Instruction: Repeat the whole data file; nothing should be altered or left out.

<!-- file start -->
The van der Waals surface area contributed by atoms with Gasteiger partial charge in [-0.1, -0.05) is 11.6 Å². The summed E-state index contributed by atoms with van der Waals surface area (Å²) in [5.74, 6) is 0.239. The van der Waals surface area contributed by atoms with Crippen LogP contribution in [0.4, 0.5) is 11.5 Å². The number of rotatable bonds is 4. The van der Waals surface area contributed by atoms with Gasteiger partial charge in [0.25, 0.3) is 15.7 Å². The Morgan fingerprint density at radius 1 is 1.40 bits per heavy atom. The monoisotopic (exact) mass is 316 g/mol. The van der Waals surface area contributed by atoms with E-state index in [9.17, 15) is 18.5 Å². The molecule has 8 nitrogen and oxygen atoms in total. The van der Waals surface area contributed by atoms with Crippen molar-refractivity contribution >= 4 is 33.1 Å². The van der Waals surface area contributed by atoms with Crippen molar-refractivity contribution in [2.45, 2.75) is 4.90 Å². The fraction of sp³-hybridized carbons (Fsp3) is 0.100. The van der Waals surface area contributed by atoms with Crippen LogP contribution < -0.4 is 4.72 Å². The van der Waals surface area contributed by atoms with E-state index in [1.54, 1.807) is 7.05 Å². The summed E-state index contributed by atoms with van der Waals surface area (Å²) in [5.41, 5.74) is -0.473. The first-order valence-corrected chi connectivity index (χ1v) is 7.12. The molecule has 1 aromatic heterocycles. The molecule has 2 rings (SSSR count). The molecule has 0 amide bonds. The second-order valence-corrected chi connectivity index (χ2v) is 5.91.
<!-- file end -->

The van der Waals surface area contributed by atoms with Gasteiger partial charge in [-0.1, -0.05) is 11.6 Å². The summed E-state index contributed by atoms with van der Waals surface area (Å²) in [5.74, 6) is 0.239. The van der Waals surface area contributed by atoms with Crippen LogP contribution in [0.4, 0.5) is 11.5 Å². The number of rotatable bonds is 4. The van der Waals surface area contributed by atoms with Gasteiger partial charge in [0.25, 0.3) is 15.7 Å². The Morgan fingerprint density at radius 1 is 1.40 bits per heavy atom. The monoisotopic (exact) mass is 316 g/mol. The van der Waals surface area contributed by atoms with E-state index in [9.17, 15) is 18.5 Å². The molecule has 8 nitrogen and oxygen atoms in total. The van der Waals surface area contributed by atoms with Crippen molar-refractivity contribution >= 4 is 33.1 Å². The van der Waals surface area contributed by atoms with Crippen molar-refractivity contribution in [2.45, 2.75) is 4.90 Å². The fraction of sp³-hybridized carbons (Fsp3) is 0.100. The van der Waals surface area contributed by atoms with Crippen LogP contribution < -0.4 is 4.72 Å². The van der Waals surface area contributed by atoms with E-state index in [1.54, 1.807) is 7.05 Å². The summed E-state index contributed by atoms with van der Waals surface area (Å²) in [5.41, 5.74) is -0.473. The first-order valence-corrected chi connectivity index (χ1v) is 7.12. The molecule has 1 aromatic heterocycles. The molecule has 2 rings (SSSR count). The molecule has 0 amide bonds. The second-order valence-corrected chi connectivity index (χ2v) is 5.91.